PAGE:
Sep 02 2013
The Sunday New York Times (9/1/13) headine — “President Pulls Lawmakers Into Box He Made” — sums up the current dangerous Middle East situation that Obama aggravated by announcing, a year ago, his Red Line against the use of Syrian chemical weapons and then blinking when it occurred (see also David Sanger, NYT, 9/1/13).
A popular theme is emerging that sees parallels between the current crisis and the summer of 1914 which quickly led to World War I. For example, in “Obama is Playing With Fire in Syria” (8/30/31, CounterPunch) Rob Prince and Ibrahim Kazarooni of the University of Denver’s Korbel School of International Studies see real dangers:
The militaries of virtually the entire region are on alert. It might not take much to set a war in motion that extends far beyond Washington’s borders. What makes matters worse, is that many of the parties are itching for a fight. Indeed, a scenario not unlike that which existed in Europe in the summer of 1914 appears to be shaping up.
And in its recent politics blog, The Guardian (8/29/13) expressed the key idea in the title of its piece: The Syria dilemma: we don’t want it turning into another Sarajevo 1914.
A hint of what’s fundamentally driving this crisis is provided by historian Niall Ferguson in his 2010 Foreign Policy article, “Complexity and Collapse”:
Great powers and empires…operate somewhere between order and disorder … Such systems can appear to operate quite stably for some time; they seem to be in equilibrium but are, in fact, constantly adapting. But there comes a moment when complex systems “go critical.” A very small trigger can set off a “phase transition” from a benign equilibrium to a crisis.
In the spirit of Ferguson, Christopher Clark in his new book (The Sleepwalkers: How Europe Went to War in 1914) summarizes how the WW I complex system went “critical” (italics below mine).
The etiology of this conflict was so complex and strange that it allowed soldiers and civilians in all the belligerent states to be confident that theirs was a war of defense , that their countries had been attacked or provoked by a determined enemy, that their respective governments had made every effort to preserve the peace.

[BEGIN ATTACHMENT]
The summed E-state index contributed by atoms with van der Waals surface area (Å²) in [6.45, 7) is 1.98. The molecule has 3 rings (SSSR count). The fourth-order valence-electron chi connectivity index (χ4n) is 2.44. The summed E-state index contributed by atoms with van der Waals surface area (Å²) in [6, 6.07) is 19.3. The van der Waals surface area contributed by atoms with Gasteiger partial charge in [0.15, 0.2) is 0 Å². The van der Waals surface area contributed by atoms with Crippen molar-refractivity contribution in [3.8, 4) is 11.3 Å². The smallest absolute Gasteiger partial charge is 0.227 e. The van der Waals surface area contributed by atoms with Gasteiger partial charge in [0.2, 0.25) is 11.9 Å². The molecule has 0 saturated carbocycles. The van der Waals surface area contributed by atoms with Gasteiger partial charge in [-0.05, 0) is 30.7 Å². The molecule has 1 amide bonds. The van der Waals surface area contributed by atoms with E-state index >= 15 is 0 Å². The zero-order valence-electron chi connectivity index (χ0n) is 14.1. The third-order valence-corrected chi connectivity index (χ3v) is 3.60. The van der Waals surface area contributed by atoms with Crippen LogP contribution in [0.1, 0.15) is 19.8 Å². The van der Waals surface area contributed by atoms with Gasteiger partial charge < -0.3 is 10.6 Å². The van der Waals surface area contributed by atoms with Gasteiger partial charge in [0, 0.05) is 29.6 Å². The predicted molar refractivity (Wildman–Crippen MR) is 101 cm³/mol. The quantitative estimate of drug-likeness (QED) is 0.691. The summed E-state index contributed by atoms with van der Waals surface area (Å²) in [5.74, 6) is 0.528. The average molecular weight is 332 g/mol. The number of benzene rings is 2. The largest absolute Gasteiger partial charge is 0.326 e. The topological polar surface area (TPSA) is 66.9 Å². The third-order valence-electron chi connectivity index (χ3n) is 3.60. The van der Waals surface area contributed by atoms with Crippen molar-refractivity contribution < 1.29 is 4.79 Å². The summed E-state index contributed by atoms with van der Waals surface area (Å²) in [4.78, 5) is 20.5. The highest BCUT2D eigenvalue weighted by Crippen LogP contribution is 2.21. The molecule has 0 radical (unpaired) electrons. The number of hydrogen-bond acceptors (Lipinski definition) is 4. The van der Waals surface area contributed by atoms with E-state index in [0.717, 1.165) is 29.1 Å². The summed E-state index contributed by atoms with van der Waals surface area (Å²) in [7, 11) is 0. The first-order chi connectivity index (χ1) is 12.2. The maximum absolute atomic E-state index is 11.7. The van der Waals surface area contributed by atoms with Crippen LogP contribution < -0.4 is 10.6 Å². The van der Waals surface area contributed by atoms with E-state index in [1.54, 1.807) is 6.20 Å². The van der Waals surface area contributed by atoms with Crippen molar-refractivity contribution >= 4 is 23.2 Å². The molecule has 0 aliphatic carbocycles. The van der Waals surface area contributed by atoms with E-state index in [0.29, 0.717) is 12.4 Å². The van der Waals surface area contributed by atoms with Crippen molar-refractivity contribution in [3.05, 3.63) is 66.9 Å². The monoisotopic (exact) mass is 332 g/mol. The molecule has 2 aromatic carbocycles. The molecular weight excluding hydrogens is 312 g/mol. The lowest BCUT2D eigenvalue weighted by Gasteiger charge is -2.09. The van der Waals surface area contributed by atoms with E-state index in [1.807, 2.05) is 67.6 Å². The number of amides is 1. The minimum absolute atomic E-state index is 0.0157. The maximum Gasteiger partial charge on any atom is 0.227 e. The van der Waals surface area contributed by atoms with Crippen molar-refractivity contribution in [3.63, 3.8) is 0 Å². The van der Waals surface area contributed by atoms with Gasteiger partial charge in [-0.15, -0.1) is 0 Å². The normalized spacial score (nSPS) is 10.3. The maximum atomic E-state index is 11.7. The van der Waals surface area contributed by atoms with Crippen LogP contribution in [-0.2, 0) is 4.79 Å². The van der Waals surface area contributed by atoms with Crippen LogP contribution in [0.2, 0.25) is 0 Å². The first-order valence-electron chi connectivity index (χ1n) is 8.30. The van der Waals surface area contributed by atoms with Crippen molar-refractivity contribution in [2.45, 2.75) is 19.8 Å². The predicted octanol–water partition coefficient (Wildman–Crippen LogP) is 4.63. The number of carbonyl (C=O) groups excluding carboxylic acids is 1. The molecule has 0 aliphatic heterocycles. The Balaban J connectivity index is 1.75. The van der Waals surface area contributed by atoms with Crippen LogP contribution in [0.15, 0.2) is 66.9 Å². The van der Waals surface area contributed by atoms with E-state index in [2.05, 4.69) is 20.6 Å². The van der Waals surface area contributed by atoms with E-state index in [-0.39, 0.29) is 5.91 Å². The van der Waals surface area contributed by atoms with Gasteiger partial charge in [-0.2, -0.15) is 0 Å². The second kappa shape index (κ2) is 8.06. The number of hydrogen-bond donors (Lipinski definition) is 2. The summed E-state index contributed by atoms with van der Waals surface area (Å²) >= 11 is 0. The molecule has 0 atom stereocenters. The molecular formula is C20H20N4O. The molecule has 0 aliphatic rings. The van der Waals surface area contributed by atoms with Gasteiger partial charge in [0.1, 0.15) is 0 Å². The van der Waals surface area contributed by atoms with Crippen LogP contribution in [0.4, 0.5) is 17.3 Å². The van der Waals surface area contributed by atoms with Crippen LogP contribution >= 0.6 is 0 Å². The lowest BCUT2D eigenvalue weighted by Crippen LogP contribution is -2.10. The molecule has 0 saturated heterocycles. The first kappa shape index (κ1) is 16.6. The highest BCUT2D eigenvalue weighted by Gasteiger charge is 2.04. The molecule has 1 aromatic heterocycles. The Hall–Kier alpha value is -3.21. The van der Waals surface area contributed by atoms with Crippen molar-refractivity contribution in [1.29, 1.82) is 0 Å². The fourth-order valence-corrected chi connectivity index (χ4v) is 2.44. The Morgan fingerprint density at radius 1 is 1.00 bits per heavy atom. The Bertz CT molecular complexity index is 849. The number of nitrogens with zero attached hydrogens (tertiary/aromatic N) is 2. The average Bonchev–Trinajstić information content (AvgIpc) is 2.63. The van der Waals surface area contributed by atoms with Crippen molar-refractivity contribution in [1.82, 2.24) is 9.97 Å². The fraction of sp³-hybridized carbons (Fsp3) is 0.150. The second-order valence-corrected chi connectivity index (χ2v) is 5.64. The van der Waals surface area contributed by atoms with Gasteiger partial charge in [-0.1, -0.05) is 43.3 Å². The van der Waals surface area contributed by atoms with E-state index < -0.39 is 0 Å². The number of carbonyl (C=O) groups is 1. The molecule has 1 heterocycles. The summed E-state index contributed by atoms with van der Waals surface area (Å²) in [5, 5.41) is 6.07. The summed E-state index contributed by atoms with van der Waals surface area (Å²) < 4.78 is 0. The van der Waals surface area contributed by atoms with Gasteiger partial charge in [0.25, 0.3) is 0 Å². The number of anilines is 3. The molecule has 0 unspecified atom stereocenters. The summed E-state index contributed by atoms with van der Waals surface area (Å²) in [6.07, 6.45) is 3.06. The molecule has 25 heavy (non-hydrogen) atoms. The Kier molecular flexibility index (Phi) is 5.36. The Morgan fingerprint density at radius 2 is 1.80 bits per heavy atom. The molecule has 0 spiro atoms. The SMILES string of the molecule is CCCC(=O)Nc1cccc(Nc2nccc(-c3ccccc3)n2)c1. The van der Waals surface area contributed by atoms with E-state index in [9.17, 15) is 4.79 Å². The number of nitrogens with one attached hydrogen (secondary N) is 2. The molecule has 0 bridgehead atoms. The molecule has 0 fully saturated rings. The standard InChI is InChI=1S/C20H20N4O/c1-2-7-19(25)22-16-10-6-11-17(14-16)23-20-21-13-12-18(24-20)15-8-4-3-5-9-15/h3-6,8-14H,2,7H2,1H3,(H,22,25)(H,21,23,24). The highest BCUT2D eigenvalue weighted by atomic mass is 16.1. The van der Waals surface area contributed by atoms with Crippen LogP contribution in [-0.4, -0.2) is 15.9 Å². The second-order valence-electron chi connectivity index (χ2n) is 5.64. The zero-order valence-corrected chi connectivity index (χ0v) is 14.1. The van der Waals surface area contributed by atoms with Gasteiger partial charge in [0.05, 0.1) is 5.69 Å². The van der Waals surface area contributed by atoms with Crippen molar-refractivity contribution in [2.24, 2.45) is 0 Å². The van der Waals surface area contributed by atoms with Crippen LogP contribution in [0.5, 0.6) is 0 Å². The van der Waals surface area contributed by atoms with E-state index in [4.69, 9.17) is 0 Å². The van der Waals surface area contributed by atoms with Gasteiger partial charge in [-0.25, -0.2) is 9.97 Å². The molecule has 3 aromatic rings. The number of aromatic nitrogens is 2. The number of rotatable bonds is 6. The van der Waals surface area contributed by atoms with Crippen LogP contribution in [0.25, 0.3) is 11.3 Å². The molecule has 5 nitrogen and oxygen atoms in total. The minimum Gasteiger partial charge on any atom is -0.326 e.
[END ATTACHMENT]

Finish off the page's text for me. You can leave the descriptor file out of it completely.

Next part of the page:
This Ferguson/Clark concept is broadly consistent with 21stCenturyWaves.com’s model of transformative, twice-per-century Maslow Windows that are triggered by “critical states” of the complex global economic system due to self-organization over decades. The last one was in the 1960s — which featured the Apollo Moon program — but Maslow Windows can be traced back 200+ years to Lewis and Clark.
Because financial systems, wars, and NASA space programs are now known to be “fractal”, it’s reasonable to expect that the approach of a “critical state” will trigger extraordinary behavior (also known as “avalanches”) in all three, and history supports this. For example, the greatest economic expansion (the JFK boom) in history and the greatest ever technology and exploration program (the Apollo Moon landings) both occurred during the 1960s.
So in this context, the questions are: 1) Is Syria a harbinger of the approaching 1960s-style critical state? and 2) Is Syria likely to evolve into a global war like WW I?
Although predicting the future of a complex system in its critical state is tricky, the answers are probably and probably not.
History shows that Maslow Windows are asymmetrically bookended by wars; i.e., a smaller war or international conflict (e.g., Cuban missile crisis) just before or early during the Maslow Window, and a major war (e.g. WW I) that terminates the Maslow Window.
For more, CLICK: “Near-Term Wars Threaten the New Space Age.”
World War I, which originated during the most intense portion of the critical state, terminated the Maslow Window in 1914. While the smaller, early war was the Spanish-American War of 1898 which only briefly preceded the onset of a stunning JFK-style economic boom that triggered one of the most ebullient decades in US history.
During the 1960s critical state, the Cuban Missile Crisis was the early international conflict that had the potential for a full nuclear war between superpowers but was rapidly resolved. In this sense it appears to have parallels with the developing Syrian crisis, as we approach the new Maslow Window/Critical State expected by mid-decade.
Although the current geopolitical situation is not held hostage to the 200+ year historical patterns of Maslow Windows and their critical states, it appears that a major war is more likely to occur in the mid-2020s after the approaching Maslow Window/Critical State has lost momentum.
Support for this general view of a limited scenario for Syria (as opposed to a WW I analog) was reported in The Daily Caller last week. Jeff Poor quotes Charles Krauthammer as asserting Friday that any missteps by Obama in Syria could trigger a “major regional war.”